This cemetery in Kingstree is located at the site of the first meeting house built for Williamsburg Presbyterian Church. The church was founded in 1736 by Scottish minister John Witherspoon, who came to what was then known as Williamsburgh Township from Ireland in 1734. The Reverend Witherspoon had left Scotland for Ireland in the late seventeenth century to escape religious persecution.
When the Reverend Witherspoon died in 1737 – shortly after organizing Williamsburg Presbyterian Church – he was the first person to be buried in the churchyard. A marker within the cemetery commemorates him as shown below. Some records claim that Williamsburg Presbyterian Church was built in 1736, the year the congregation formed, while others say it was built two years later in 1738. Either way, two other church buildings preceded the current one, which was built in 1913.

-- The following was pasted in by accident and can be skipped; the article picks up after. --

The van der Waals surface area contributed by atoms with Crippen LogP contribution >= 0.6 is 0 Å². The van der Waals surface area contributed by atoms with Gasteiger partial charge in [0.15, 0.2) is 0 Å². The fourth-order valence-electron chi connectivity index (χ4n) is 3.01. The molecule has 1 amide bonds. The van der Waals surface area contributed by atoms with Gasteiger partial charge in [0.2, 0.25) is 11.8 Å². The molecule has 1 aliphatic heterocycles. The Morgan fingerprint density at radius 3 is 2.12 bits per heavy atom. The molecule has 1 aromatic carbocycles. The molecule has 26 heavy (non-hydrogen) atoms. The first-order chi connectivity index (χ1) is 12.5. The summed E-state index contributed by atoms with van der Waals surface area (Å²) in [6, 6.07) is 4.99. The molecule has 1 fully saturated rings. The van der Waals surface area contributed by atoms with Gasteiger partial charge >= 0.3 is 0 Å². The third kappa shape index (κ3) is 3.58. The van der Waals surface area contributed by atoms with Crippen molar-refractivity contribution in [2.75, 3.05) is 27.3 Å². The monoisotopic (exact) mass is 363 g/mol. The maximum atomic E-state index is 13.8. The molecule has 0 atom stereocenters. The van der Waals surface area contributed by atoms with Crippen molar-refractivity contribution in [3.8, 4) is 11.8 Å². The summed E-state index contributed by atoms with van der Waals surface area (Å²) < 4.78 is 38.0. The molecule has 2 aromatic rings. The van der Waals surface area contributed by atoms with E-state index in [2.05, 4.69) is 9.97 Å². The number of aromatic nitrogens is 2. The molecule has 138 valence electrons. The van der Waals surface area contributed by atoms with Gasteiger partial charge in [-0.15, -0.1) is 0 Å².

Around 50 years after first sanctuary was built, there was a division in the church when members learned that the minister did not believe in the divinity of Jesus. Several people left the church, and the defectors had their slaves dismantle the first meeting house in the dead of night because it competed with their new church, which they built just 50 yards away. The churches finally reconciled just over 40 years later, in 1828.
The above marker in the cemetery honors Captain Roger Gordon, a Scots-Irish immigrant who brought 40 people with him from northern Ireland to settle in Williamsburgh Township in 1732. Captain Gordon and the other settlers established themselves on a land grant issued by King George II in order to colonize the inland of South Carolina. A few years after arriving, the group secured two more acres of land on this site to build a Presbyterian meeting house, which became the first Williamsburg Presbyterian Church. Considered the founder of Kingstree, Captain Gordon died in 1750.